If you spend any amount of time at our web development company, you'll likely hear us talk about our user-centered approach to custom web development.
But what exactly is a "user-centered" approach?
It's not just some fancy buzzword we use to sound hip; it's the guiding principle for everything we build and create.
Simply put, a user-centered approach to web design and development means being an advocate for your users, their needs and their goals. The difference between a successful web product and a mediocre one is the amount of time you spend getting to know your users before you create a single page design or write a single line of code.
There are some specific components to a user-centered approach as well:
Your web product should follow accepted user experience best practices. For example, your logo should be at the top left of the page and should take the user to the homepage when clicked. Links should change color or state when you hover over them. Simple best practices like these go a long way toward making your site user-friendly.
Is there a consistent look and feel as you click through your website or application? Are the font styles the same? The visual design and color scheme? The tone of the content? The button labels? A lack of consistency throughout your web product can lead to user confusion and dissatisfaction. Making everything consistent requires a strong attention to detail.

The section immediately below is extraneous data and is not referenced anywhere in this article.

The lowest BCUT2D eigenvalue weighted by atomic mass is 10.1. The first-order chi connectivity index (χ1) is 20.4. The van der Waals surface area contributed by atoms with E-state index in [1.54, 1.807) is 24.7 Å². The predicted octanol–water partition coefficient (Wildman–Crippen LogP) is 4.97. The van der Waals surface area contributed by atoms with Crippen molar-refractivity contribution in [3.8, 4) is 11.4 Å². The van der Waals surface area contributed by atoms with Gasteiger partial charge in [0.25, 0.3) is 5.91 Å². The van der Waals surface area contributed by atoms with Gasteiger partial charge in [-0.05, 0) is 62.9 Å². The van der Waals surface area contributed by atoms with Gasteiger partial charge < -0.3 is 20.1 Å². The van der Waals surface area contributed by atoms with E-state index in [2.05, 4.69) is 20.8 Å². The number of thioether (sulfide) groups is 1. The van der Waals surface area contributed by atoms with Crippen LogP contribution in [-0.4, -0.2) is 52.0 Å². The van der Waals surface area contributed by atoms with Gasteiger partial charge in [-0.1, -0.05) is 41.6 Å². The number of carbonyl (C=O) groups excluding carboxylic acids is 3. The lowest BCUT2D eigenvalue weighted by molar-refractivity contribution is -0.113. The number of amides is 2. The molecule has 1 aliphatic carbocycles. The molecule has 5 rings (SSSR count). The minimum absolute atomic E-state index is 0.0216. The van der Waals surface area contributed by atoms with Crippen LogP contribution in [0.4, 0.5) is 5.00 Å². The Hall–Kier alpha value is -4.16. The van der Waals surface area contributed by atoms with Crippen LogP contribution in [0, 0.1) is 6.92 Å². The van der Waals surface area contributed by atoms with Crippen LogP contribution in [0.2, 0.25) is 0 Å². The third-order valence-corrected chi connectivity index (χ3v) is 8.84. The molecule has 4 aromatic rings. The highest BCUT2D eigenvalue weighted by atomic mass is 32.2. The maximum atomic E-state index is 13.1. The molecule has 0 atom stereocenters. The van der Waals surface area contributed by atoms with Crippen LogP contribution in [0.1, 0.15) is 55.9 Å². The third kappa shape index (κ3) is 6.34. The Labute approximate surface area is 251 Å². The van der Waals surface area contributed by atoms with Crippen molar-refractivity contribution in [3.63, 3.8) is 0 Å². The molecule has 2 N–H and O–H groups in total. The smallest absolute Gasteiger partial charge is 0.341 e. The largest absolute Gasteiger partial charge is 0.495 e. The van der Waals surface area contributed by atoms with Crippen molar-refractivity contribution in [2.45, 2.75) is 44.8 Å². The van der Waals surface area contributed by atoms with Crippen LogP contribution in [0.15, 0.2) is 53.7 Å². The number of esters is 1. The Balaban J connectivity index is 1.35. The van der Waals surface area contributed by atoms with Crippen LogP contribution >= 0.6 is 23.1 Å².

Before you start building, make sure you know how your users are going to access your product. Do a majority of them use a phone or tablet? Are they Chrome-heads or Firefox fiends? Ensuring cross-device and cross-browser compatibility is essential to any user-centered approach.
Users should be able to accomplish the most important tasks in the fewest number of clicks or keystrokes. Are key pages or sections of your site prominent in the main navigation? Is that main navigation as simple and succinct as possible? Does your web property have a search function? Users should enjoy exploring your website. It shouldn't feel like work.
When all else fails, keep it simple, stupid. (No offense.) There is a real sense of elegance and usefulness in simplicity. Before you decide to add a new piece of functionality, take a minute to question whether your users will truly find it valuable, or whether it's just something that'd be fun to have. The most feature-rich website or app is pointless if people don't find it useful. It's not about what you want, it's about what your users need.
"Many companies and organizations make their web projects about them, not their users," Integrity Founder and CEO John Simanowitz said. "An experienced web development company will form a deep understanding of your users and build an amazing product that accommodates their needs."
If you're ready to take a user-centered approach to your web project, we're here to help. Contact us today.
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